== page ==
It has been confirmed that no whales of any type will be hunted, including minke whales. Minke whale hunters are going to concentrate on sea cucumbers this summer and the CEO of Hvalur hf., the only company that hunts great whales, exclusively for export to Japan, has said that market conditions in Japan are too difficult.
Whaling has taken place in Icelandic waters every summer since 2003 when whaling for scientific purposes started again after a gap of roughly 14 years. Commercial whaling started again in 2006.
Fisheries minister Kristján Þór Júlíusson made a decree in February allowing continued hunting of fin and minke whales until 2023. The hunting decrees are renewed on a five-yearly basis. Hafrannsóknarstofnun (the Marine Research Institute) has set a recommended maximum yearly catch between 2018 and 2025 of 209 fin whales and 217 minke whales.
Hvalur hf. CEO Kristján Loftsson announced this spring that his company would not catch great whales this summer because it has proven difficult to market the meat in Japan, where 100 percent of the catch is exported to.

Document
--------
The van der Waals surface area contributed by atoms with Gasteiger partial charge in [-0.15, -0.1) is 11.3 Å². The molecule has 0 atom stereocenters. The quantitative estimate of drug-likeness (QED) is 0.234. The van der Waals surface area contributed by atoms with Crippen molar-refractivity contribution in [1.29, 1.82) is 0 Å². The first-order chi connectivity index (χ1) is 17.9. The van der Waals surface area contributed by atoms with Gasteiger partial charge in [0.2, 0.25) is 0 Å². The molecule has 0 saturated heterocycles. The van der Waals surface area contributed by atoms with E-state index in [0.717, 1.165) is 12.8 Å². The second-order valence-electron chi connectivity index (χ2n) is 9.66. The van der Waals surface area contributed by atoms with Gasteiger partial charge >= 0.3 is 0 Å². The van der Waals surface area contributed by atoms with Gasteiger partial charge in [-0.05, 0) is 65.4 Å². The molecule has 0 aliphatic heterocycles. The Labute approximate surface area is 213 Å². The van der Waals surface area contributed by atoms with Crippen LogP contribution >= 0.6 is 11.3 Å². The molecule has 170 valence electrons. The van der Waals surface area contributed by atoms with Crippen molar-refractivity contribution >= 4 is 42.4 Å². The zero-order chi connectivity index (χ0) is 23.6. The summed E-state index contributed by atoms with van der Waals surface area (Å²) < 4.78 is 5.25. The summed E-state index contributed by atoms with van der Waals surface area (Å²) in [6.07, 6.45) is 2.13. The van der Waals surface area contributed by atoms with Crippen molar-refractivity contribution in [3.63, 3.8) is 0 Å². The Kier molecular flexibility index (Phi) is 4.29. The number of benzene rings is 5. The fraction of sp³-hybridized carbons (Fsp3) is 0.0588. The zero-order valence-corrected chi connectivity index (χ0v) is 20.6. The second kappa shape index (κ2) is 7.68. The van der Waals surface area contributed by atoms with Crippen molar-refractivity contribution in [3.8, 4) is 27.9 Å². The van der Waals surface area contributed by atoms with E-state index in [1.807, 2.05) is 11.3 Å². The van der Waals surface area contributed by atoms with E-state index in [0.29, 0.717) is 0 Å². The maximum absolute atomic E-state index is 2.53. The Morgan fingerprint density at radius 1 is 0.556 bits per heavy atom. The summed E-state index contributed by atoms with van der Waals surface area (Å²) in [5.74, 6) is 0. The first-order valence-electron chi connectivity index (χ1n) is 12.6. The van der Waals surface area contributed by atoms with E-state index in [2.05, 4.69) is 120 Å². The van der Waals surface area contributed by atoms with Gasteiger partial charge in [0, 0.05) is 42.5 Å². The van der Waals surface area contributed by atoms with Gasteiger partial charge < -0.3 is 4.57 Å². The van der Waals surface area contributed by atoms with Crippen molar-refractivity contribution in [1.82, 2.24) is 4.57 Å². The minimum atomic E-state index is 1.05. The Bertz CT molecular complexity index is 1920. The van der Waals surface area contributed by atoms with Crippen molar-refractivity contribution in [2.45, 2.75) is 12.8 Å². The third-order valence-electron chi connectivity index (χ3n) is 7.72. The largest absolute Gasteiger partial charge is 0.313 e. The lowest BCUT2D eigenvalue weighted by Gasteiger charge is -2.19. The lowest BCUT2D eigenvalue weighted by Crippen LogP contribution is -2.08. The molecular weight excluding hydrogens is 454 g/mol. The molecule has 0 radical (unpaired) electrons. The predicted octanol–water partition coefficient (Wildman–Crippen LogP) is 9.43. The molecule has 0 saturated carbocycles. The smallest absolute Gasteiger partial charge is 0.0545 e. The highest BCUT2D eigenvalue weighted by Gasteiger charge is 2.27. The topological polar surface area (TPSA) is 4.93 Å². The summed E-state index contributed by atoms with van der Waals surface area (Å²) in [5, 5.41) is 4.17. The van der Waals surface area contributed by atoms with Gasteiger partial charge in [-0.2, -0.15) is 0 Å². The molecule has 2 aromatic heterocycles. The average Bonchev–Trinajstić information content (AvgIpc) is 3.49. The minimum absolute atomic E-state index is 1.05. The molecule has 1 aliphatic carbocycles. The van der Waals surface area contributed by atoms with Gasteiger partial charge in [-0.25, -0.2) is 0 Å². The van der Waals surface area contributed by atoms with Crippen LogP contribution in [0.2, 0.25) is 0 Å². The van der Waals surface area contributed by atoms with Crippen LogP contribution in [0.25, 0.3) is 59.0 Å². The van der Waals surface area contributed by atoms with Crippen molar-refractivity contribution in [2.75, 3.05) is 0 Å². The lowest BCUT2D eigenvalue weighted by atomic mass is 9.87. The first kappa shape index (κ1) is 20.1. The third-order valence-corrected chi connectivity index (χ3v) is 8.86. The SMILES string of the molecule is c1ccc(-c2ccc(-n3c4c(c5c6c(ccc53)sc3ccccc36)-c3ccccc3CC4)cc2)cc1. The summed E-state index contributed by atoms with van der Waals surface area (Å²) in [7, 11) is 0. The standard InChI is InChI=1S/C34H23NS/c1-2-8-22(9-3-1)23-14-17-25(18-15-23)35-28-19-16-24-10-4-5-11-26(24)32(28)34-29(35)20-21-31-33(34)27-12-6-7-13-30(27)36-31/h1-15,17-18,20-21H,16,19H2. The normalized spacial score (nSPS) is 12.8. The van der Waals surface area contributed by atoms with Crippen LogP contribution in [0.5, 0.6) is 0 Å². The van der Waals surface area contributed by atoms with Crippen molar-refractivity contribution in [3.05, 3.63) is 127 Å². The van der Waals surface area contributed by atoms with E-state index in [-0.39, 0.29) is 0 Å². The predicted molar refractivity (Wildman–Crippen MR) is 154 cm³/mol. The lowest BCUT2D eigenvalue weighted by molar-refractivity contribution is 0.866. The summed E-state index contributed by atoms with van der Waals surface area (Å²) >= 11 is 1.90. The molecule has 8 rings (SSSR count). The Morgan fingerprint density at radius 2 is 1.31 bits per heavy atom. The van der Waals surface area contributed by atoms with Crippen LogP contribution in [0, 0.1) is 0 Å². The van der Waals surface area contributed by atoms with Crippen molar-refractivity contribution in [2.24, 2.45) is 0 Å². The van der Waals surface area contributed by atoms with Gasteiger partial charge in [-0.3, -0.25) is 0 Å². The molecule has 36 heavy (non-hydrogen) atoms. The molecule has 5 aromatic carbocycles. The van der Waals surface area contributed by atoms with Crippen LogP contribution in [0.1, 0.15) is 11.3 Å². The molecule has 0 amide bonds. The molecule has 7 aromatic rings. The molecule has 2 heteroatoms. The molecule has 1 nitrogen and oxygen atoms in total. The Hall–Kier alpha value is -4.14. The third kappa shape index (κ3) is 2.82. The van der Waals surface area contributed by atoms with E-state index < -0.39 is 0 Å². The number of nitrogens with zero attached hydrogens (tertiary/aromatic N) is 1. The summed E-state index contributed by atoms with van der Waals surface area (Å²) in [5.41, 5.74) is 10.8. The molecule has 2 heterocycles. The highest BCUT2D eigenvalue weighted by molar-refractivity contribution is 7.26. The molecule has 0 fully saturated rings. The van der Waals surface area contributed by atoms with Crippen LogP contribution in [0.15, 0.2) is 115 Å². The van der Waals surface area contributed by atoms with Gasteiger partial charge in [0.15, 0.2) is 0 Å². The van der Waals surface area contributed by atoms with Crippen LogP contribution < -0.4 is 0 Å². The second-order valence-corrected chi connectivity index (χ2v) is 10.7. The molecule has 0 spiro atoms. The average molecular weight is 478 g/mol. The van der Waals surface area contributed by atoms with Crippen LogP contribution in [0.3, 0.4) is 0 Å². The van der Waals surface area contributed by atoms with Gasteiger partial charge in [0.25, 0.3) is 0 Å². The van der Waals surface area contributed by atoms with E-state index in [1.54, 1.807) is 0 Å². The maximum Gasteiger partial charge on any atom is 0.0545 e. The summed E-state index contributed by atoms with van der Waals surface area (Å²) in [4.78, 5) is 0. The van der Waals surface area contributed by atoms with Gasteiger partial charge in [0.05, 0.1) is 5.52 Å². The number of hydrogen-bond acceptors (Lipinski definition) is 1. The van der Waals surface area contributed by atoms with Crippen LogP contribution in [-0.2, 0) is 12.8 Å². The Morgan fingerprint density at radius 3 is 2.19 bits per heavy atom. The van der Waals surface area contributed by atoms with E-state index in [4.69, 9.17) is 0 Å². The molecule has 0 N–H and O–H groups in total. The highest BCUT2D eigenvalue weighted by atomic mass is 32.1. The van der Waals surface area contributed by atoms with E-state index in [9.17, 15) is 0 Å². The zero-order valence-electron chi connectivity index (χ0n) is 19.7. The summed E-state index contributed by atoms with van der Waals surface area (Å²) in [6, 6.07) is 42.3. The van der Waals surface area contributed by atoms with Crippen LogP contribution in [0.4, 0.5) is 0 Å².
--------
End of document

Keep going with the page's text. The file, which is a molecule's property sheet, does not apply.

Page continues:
Gunnar Bergmann Jónsson, CEO of IP útgerð, which hunts minke whales for domestic consumption, says his company is going to concentrate on sea cucumbers until 1st September.
“It does not suit us as things stand at the moment and so the decision was made to skip it [this year],” Gunnar says.
His company imports minke whale meat from Norway to meet demand in Iceland and he says the decision to start hunting will be reexamined next spring.
Hafrannsóknarstofnun has also confirmed there will be no whaling for scientific purposes.
The news has been widely welcomed by environmental and animal welfare groups in Iceland and overseas. (RÚV – sótt 2019)